So, basically, had EPA passed this rule, more people could have died on highways because of inadequate substitute brake products. That prospect alone was a good reason not to proceed with EPA’s asbestos ban.

In addition to increasing risks associated with brake failures, EPA’s rule was unlikely to reduce cancer rates because the risks of the type of asbestos used in products on the market then and now are negligible. EPA’s rule would have banned chrysotile asbestos fibers. These fibers are enclosed inside products—preventing consumer exposure. Chrysotile fibers also present relatively low risks to workers exposed to higher levels. As summarized in a paper published by the American Council on Science and Health, numerous studies on workers exposed to chrysotile asbestos in friction-control industries—such as workers for brake manufacturers and automotive brake repair workers—failed to detect significant cancer risks. Of course, protective work practices remain important in preventing any dangerous exposure levels.

Amphibole fibers, on the other hand, are a more serious concern because they are long, thin and easily embed in human tissue and persist for a long time. But they were not in the products EPA wanted to regulate. Nonetheless, environmentalists want TSCA reform to allow bans on chrysotile asbestos—never mind how many people might die as a result.

Unfortunately, the TSCA bill on the table will eliminate the requirement that the agency apply the least-burdensome approach when regulating chemicals, and everyone at the hearing seemed to think that’s a good idea.

In reality, the only potentially useful parts of the bill are its preemption provisions that would set standards for all 50 states to facilitate interstate commerce. Currently, myriad conflicting chemical regulations are popping up in the 50 states, impeding interstate commerce for many consumer products. It’s reasonable that businesses want one standard rather than 50. In fact, that’s why our Constitutional Framers formed a union in the first place. At the time, state trade wars were impeding the free flow of goods, which is what 50 sets of chemical regulations may well do.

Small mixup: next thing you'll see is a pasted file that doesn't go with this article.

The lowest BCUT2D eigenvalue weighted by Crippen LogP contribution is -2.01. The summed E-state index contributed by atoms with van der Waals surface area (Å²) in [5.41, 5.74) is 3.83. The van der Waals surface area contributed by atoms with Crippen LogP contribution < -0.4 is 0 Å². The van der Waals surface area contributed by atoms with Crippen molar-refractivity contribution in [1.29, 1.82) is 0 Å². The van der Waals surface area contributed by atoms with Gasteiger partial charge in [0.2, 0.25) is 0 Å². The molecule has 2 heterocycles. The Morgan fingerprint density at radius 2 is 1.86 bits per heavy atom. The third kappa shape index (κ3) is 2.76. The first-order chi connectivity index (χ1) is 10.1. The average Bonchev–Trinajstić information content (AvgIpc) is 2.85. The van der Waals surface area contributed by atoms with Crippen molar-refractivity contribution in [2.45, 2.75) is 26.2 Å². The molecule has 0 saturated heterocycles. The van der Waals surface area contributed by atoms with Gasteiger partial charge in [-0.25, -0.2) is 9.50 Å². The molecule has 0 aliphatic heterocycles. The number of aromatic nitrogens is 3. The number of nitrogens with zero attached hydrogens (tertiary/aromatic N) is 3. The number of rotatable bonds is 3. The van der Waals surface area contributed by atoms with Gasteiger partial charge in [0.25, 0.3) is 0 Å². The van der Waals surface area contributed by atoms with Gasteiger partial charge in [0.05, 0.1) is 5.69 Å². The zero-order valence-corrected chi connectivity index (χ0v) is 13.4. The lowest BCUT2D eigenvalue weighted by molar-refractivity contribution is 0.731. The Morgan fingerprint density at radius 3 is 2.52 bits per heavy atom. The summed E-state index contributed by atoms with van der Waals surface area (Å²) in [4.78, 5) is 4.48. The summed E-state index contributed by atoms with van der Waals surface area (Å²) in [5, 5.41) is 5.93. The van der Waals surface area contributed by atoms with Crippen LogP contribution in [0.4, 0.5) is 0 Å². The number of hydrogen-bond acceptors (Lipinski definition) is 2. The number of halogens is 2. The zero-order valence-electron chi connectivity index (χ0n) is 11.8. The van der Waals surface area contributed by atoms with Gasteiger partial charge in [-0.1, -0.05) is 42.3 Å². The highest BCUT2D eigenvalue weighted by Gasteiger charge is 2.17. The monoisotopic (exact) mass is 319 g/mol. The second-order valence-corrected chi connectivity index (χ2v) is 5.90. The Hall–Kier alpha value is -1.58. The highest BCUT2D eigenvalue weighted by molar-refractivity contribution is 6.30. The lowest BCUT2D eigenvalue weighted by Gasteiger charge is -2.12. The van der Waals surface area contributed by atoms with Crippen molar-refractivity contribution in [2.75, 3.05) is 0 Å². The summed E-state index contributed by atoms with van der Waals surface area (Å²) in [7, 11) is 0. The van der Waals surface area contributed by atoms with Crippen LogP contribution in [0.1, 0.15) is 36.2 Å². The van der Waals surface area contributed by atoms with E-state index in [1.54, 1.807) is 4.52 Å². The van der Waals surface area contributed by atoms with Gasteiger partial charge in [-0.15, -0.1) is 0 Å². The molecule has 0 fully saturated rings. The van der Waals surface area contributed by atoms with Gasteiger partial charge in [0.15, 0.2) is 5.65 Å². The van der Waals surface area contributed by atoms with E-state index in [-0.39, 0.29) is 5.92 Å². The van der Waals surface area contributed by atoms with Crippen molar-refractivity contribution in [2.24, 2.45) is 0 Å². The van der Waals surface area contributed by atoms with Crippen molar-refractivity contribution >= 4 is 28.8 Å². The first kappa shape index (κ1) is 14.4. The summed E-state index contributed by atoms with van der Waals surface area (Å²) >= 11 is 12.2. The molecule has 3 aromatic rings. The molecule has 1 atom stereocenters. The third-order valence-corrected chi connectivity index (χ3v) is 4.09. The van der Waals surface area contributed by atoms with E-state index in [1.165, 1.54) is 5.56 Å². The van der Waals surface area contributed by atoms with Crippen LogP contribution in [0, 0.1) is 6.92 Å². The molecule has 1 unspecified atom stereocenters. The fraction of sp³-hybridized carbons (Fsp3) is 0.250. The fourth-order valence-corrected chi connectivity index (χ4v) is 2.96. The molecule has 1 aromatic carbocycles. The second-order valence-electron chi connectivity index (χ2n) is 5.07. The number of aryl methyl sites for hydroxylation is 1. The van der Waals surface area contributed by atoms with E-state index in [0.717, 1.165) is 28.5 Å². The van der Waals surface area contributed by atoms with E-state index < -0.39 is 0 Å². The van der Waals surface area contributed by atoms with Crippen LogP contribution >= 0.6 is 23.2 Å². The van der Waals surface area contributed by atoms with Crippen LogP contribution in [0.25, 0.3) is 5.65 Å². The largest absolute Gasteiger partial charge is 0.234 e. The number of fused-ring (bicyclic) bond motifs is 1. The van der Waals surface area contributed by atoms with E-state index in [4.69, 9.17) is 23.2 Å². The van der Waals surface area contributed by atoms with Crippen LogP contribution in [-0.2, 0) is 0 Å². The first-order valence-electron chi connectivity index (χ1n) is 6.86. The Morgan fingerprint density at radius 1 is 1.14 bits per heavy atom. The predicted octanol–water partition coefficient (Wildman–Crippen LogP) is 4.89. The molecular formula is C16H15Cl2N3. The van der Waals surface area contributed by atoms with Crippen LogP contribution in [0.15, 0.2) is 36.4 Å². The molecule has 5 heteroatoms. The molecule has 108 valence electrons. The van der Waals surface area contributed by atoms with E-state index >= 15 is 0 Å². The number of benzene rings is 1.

Ultimately, none of these nanny-state laws—although they masquerade as “safety” laws—can do any good. Human exposure to the trace chemicals that TSCA regulates and that states are clamping down on really don’t pose significant safety risks. The exposures are simply too low to have impacts.

The best research indicates that most cancers—the main concern about trace synthetic chemicals—result from lifestyle choices, such as overeating, poor dietary choices, and smoking. There is little evidence of any cancers from trace chemicals used in consumer products. After losing the intellectual debate on cancer, activists have drummed up a bunch of other alleged health effects from trace chemicals, such as “endocrine” effects. But those claims too are highly questionable, as I detailed in my recent paper published by the Independent Women’s Forum.

The biggest risk associated with TSCA reform doesn’t come from the chemicals it regulates.  Rather, opening the law may lead to elimination of the law’s very sound standards that protect consumers and holds regulators accountable. Surely, preemption of anti-technology state-level laws is good, but if TSCA’s risk-based standard is sacrificed in the process, consumers will likely be worse off.